Andy McSmith's Diary: Durham miners tell Yvette Cooper to go jump in the river

 

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Indy Politics

Jeremy Corbyn, as we know, was on stage at the Durham Miners’ Gala at the weekend. The other three leadership candidates were also in town, but did not appear on stage. This was not because they were tongue-tied: it is because the organisers did not want to hear them.

The Morning Star reports that a request that Andy Burnham be allowed to speak, made via an adviser, was turned down, and that an aide who made the same request on Yvette Cooper’s behalf was told: “If you swim across that river, underwater, right to the other side and you come up alive, you still won’t get an invite to the Durham Miners’ Gala.”

Dave Hopper, leader of the Durham miners, has vowed that “as long as I’m general secretary of this union, there’ll be no right-wingers here”.

Tartan Army isn’t barmy

The regimental discipline of the 56 Scottish Nationalist MPs is awesome. There were two examples in one day. On fox hunting, they announced that they would deliver 56 votes against the Government in a free vote on a matter, and the government whips, seeing that this was no idle threat, backed off to escape defeat.

Then Mhairi Black, the 20-year-old MP for Paisley and Renfrewshire South, delivered her maiden speech in the Commons, and the entire SNP contingent turned out in support. It was a reasonably good speech, confidently delivered, with one good joke, in which she quipped that her MP’s housing allowance made her the only 20-year-old in the UK to get help from the Chancellor finding somewhere to live. She sat down to uproarious applause, for which her SNP colleagues got a ticking off from the Deputy Speaker, Eleanor Laing.

Social media was then bombarded with SNP messages lionising the speech as if it were one of the greatest parliamentary perorations of all time. Thus a star is made, by party solidarity. One MP from that chaotic organisation that calls itself the Labour Party exclaimed enviously: “They’re a Leninist party!”

Gala pie in the face

Jeremy Corbyn, as we know, spent part of his weekend on stage at the Durham Miners’ Gala. The other three leadership candidates were also in town, but did not appear on stage. This was not because they were tongue-tied: it is because the organisers did not want to hear them.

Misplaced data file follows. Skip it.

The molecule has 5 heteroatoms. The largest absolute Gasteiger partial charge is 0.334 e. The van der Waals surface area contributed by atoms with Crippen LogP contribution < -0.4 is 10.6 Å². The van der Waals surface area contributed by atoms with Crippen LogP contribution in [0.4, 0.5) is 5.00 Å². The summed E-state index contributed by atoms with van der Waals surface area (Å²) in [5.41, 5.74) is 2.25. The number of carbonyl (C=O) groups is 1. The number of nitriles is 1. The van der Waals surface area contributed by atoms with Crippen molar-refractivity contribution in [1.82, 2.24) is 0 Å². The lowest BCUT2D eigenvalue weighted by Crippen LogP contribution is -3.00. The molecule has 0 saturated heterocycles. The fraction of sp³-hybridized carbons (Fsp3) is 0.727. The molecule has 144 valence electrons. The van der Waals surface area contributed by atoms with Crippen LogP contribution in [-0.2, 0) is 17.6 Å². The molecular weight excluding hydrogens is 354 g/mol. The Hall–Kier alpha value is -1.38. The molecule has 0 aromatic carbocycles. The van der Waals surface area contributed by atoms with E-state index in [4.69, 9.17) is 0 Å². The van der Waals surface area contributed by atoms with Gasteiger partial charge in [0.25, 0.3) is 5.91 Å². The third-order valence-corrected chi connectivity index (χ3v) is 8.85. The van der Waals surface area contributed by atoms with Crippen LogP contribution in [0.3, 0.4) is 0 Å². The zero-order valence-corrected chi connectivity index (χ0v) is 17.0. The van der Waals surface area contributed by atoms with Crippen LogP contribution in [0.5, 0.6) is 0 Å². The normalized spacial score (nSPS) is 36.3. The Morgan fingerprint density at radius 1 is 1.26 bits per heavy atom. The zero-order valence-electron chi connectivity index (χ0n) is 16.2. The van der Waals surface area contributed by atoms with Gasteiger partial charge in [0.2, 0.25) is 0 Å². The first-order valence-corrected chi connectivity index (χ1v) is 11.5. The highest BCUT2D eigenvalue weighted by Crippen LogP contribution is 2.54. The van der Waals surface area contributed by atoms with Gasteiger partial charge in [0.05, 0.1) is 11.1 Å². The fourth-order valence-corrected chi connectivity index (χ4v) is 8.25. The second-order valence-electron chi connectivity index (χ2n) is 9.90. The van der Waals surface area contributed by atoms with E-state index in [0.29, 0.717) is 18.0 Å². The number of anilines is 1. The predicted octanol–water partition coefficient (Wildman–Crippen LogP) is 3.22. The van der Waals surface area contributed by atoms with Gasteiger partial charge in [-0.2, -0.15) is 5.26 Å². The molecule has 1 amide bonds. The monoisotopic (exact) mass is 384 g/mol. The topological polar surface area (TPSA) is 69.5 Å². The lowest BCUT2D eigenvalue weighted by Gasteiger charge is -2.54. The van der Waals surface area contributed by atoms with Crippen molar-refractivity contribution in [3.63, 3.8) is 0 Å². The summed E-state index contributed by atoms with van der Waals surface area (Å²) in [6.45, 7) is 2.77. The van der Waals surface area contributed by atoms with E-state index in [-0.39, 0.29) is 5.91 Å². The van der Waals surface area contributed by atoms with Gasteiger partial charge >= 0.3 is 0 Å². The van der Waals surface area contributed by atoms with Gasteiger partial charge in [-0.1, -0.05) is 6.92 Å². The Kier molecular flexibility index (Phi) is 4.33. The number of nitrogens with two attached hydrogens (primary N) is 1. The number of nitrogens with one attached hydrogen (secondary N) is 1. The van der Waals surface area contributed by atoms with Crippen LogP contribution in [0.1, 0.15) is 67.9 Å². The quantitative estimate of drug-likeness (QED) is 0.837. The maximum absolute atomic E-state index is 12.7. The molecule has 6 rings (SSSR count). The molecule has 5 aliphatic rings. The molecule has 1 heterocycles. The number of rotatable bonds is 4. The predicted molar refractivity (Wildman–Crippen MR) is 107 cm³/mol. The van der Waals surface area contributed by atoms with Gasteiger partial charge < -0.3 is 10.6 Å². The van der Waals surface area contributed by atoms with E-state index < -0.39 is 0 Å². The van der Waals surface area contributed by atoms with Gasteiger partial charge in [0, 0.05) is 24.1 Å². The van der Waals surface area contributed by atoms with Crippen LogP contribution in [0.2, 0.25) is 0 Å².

The Morning Star reports that a request that Burnham be allowed to speak, made via an adviser, was turned down, and that an aide who made the same request on Yvette Cooper’s behalf was told: “If you swim across that river, underwater, right to the other side and you come up alive, you still won’t get an invite to the Durham Miners’ Gala.” Dave Hopper, leader of the Durham miners, has vowed that “as long as I’m general secretary of this union, there’ll be no right wingers here”.

The thought was there

“I will call a House of Commons Greek solidarity meeting of Labour colleagues this week,” the Labour MP Jon Trickett promised on Twitter. I hear the meeting was all set up, only to be cancelled when the Greek government acquiesced in the deal forced upon it in Brussels.

Where’s that again?

Jess Phillips, newly elected Labour MP for Birmingham Yardley, is not impressed by the strange customs of the House of Commons, such as the rule that MPs never address each other by name but by the constituencies they represent. She told Huffington Post: “All that stupid ‘Right Honourable Gentleman’. It’s designed to make you feel like when you get it wrong, you’re some sort of stupid newbie. I don’t know where half the constituencies are, let alone who represents them.”

A return to the fold

As the Lords considered the Cities and Local Government Bill, which would create elected mayors in regions such as Greater Manchester, the Government suffered a series of defeats on points of detail. They lost one vote by 219 to 162, another by 224 to 158. What makes these votes unusual, however, is the fact that they both included Lord Hanningfield.

Hanningfield has only recently been allowed back in the building, after he was caught by a tabloid photographer going into the Lords to sign on and claim his £300-a-day tax-free allowance, and coming out 20 minutes later.

To see him actually voting is a rare privilege. On the website Theyworkforyou, the last recorded occasion on which he voted was in October 2006. That was before he was sent to prison for fiddling his expenses.

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